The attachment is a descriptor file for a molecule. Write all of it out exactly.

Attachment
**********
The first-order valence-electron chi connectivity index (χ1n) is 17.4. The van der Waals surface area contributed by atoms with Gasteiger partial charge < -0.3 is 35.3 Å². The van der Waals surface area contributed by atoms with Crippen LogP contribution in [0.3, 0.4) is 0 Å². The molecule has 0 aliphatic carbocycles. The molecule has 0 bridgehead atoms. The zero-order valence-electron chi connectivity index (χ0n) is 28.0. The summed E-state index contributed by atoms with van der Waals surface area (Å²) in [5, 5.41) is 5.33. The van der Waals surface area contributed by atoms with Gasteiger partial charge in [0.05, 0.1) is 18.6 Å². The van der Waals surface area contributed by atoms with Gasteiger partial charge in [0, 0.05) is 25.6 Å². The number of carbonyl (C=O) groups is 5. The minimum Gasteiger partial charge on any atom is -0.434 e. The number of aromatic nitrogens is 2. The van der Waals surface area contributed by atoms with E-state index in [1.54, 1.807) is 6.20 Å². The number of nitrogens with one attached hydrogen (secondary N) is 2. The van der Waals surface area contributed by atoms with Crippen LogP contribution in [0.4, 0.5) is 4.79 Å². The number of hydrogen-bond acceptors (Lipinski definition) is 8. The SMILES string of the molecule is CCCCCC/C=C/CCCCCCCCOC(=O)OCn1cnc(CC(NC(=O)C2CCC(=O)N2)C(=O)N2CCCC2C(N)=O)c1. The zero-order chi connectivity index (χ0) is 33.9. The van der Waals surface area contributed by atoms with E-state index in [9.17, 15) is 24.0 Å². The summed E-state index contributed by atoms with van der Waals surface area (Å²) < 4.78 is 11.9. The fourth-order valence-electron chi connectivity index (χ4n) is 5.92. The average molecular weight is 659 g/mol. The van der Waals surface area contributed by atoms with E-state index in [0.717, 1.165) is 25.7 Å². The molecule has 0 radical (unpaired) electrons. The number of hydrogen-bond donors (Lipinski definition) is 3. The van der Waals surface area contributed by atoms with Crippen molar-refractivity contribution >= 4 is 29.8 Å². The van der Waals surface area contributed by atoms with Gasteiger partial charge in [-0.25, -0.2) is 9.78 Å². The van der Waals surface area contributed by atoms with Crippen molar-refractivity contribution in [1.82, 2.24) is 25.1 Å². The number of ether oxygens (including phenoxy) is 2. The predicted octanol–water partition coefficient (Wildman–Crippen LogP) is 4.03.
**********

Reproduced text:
The first-order valence-electron chi connectivity index (χ1n) is 17.4. The van der Waals surface area contributed by atoms with Gasteiger partial charge < -0.3 is 35.3 Å². The van der Waals surface area contributed by atoms with Crippen LogP contribution in [0.3, 0.4) is 0 Å². The molecule has 0 aliphatic carbocycles. The molecule has 0 bridgehead atoms. The zero-order valence-electron chi connectivity index (χ0n) is 28.0. The summed E-state index contributed by atoms with van der Waals surface area (Å²) in [5, 5.41) is 5.33. The van der Waals surface area contributed by atoms with Gasteiger partial charge in [0.05, 0.1) is 18.6 Å². The van der Waals surface area contributed by atoms with Gasteiger partial charge in [0, 0.05) is 25.6 Å². The number of carbonyl (C=O) groups is 5. The minimum Gasteiger partial charge on any atom is -0.434 e. The number of aromatic nitrogens is 2. The van der Waals surface area contributed by atoms with E-state index in [1.54, 1.807) is 6.20 Å². The number of nitrogens with one attached hydrogen (secondary N) is 2. The van der Waals surface area contributed by atoms with Crippen LogP contribution in [0.4, 0.5) is 4.79 Å². The number of hydrogen-bond acceptors (Lipinski definition) is 8. The SMILES string of the molecule is CCCCCC/C=C/CCCCCCCCOC(=O)OCn1cnc(CC(NC(=O)C2CCC(=O)N2)C(=O)N2CCCC2C(N)=O)c1. The zero-order chi connectivity index (χ0) is 33.9. The van der Waals surface area contributed by atoms with E-state index in [9.17, 15) is 24.0 Å². The summed E-state index contributed by atoms with van der Waals surface area (Å²) < 4.78 is 11.9. The fourth-order valence-electron chi connectivity index (χ4n) is 5.92. The average molecular weight is 659 g/mol. The van der Waals surface area contributed by atoms with E-state index in [0.717, 1.165) is 25.7 Å². The molecule has 0 radical (unpaired) electrons. The number of hydrogen-bond donors (Lipinski definition) is 3. The van der Waals surface area contributed by atoms with Crippen molar-refractivity contribution >= 4 is 29.8 Å². The van der Waals surface area contributed by atoms with Gasteiger partial charge in [-0.25, -0.2) is 9.78 Å². The van der Waals surface area contributed by atoms with Crippen molar-refractivity contribution in [1.82, 2.24) is 25.1 Å². The number of ether oxygens (including phenoxy) is 2. The predicted octanol–water partition coefficient (Wildman–Crippen LogP) is 4.03.